Amir Mastouri is a Tunisian political analyst, and is currently a graduate student at Aix-Marseille University focusing on energy law.
Tunisia is the Arab Spring’s single democratic success story, and has remained so—though not without hiccups—for the past seven years. Yet rising unemployment rates, corruption, and a generally unstable political environment are increasingly major threats to the continued success of Tunisia’s democracy. Moreover, the struggle between the President’s son Hafedh Caid Essebsi and Prime Minister Youssef Chahed is increasingly pushing the government into a position where it is unable to respond to Tunisia’s economic and social challenges in an effective manner.
Tunisia’s 2014 constitution established a quasi-parliamentary political system, which grants the Head of Government top executive powers. Indeed, whereas the President of the Republic controls defense and foreign affairs issues, the Head of Government control most other governmental sectors. Due to this power balance, incumbent President Beji Caid Essebsi of Nidaa Tounes and leader of Ennahda—Tunisia’s leading party in parliament—Rachid Ghannouchi have governed Tunisia through an unwritten political consensus since the constitution's implementation.
Beji Caid Essebsi had used his charismatic personality and tacit support from Ennahda to enhance the limited powers given to the President. Yet the tide has now changed in response to Essebsi’s appointment of his son, Hafedh Caid Essebsi, to lead Nidaa Tounes in May 2014. Ennahda has since shifted its support to Nidaa Tounes’ Head of Government Chahed, who until recently was also a member of Nidaa Tounes. In consequence, a power struggle within Nidaa Tounes has left little structured opposition to the majority party of Ennahda within parliament.
The reality is that Hafedh Caid Essebsi lacks political legitimacy, with his interest in politics emerging only after his father’s winning of the presidential election. Many Tunisians are concerned about the optics of this father-son relationship: why else would Hafedh Caid Essebsi enter politics other than an attempt to take over the presidency from his father?
There are a number of indications that political discontent with Essebsi the younger is also what prompted Chahed to break from Nidaa Tounes and announce the creation of a new ‘National Coalition bloc’ in September. Yet while spokesman Ahmed Ben Mustapha argues the new movement is designed to secure a minimum of governmental stability, the bloc is also centered on the identity of Youssef Chahed. Little information on the political platform or goals of the movement is available, leaving potential voters in the 2019 election increasingly confused.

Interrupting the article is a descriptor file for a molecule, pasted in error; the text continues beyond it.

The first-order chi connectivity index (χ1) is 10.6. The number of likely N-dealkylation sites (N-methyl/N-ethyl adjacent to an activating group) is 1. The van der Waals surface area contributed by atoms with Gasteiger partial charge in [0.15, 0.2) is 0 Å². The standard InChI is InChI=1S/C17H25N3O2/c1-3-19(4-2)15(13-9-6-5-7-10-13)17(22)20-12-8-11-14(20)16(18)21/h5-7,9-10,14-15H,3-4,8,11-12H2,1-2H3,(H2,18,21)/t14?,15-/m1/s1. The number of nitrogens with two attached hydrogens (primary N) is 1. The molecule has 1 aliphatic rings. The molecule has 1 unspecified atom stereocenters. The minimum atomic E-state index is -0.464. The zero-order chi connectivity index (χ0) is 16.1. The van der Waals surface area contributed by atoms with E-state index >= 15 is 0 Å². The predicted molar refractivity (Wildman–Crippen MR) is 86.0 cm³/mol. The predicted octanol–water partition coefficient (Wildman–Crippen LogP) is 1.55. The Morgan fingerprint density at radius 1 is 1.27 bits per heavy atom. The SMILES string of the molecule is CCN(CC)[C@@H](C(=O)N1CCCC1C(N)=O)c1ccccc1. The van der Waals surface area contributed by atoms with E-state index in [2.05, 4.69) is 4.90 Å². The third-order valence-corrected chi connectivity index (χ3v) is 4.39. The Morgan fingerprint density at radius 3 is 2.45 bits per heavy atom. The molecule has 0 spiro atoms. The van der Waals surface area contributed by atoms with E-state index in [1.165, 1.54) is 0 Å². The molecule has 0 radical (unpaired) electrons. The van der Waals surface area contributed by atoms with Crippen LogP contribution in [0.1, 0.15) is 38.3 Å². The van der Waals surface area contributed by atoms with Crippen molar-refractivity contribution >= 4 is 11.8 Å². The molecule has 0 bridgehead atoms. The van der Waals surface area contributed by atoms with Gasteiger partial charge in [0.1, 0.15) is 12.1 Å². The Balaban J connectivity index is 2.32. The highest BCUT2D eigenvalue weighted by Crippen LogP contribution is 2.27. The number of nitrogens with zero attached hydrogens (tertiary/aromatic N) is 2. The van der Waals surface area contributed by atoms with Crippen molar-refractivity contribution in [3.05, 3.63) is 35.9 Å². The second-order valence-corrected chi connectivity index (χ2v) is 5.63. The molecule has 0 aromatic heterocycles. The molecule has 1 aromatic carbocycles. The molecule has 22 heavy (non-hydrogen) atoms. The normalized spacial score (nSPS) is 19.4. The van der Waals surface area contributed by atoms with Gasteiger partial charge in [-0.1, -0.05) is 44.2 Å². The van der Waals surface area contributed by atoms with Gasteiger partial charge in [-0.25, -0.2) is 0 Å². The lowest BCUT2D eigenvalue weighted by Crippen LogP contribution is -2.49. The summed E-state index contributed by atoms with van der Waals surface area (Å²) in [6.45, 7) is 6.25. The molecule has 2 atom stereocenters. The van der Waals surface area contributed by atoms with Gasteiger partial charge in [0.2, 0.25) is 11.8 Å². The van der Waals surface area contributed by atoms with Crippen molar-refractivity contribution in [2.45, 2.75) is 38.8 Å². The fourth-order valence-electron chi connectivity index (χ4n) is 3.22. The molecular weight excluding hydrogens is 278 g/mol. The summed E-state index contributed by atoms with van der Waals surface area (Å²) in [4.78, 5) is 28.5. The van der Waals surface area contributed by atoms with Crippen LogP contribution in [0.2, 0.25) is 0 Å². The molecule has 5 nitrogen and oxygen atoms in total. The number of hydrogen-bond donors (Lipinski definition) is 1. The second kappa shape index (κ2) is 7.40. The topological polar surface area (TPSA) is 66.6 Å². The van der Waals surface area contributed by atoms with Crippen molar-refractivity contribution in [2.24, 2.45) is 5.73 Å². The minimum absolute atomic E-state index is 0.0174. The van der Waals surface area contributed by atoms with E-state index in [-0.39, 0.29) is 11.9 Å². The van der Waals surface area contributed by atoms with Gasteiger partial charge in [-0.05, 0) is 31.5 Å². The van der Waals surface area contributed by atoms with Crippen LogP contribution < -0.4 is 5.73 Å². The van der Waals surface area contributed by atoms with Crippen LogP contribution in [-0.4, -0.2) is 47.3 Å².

The October 14 fusion between the Patriotic Free Union, founded by Slim Riahi, and Nidaa Tounes has similarly muddled the line between political platforms and personality. Riahi is a controversial businessman who is under a travel ban and was accused of issuing bad checks. This has made the merger all the more scandalous since Riahi has now become Nidaa Tounes’ new Secretary-General, despite never previously being a member. Like Chahed’s new party, no information on an updated party platform is available, which speaks volumes for the durability of this political project.
Perhaps most concerning has been President Essebsi’s response to these personality-driven political shifts within his own party. Rather than challenging his son’s positions in light of the deep political divisions his leadership has caused, the President appears unconcerned with these increasingly polarizing events. And for the Tunisian voters, it is clear, despite the lack of information on policy from either group, that the struggle between Hafedh Caid Essebsi and Prime Minister Youssef Chahed playing out has nothing to do with their concerns. Nevertheless, Tunisians have the right to see their aspirations taken into consideration by political elites; it is exactly because of government failures to address these issues that the revolution occurred in Tunisia in the first place.
Democracy is recognized as an inherent good, yet if infighting among political elites continues and economic conditions fail to improve, the whole structure of democracy may increasingly be viewed as a luxury rather than necessity. With almost 36 percent unemployment among youth in Tunisia, the political reforms that have been accomplished during the past seven years are increasingly losing their relevance for many younger Tunisians. What’s worse is the loss of trust in the state’s future, evidenced by an interest among Tunisian youth to leave Tunisia altogether. So far, over 4,000 young Tunisians have immigrated illegally this year alone.
A healthy democracy needs strong and well-structured political parties. The presence of at least two major, stable parties is sine qua non for the success of a democratic experience. These conditions confer to the government the ability to govern, and to the opposition the ability to perform its role within a democratic structure. The drama between Chahed and Essebsi is only demonstrating that this is far from the reality in Tunisia; Ennahda appears to be the only strong party at the moment, with individuals rather than political platforms driving the events among the largest secular bloc. In order to remedy to such a dangerous situation, Tunisia’s secular political parties must unify their efforts and modernize their methods to present a viable alternative to the current situation. So far, Hafedh Caid Essebsi’s leadership of Nidaa Tounes is only pushing the party in the opposite direction.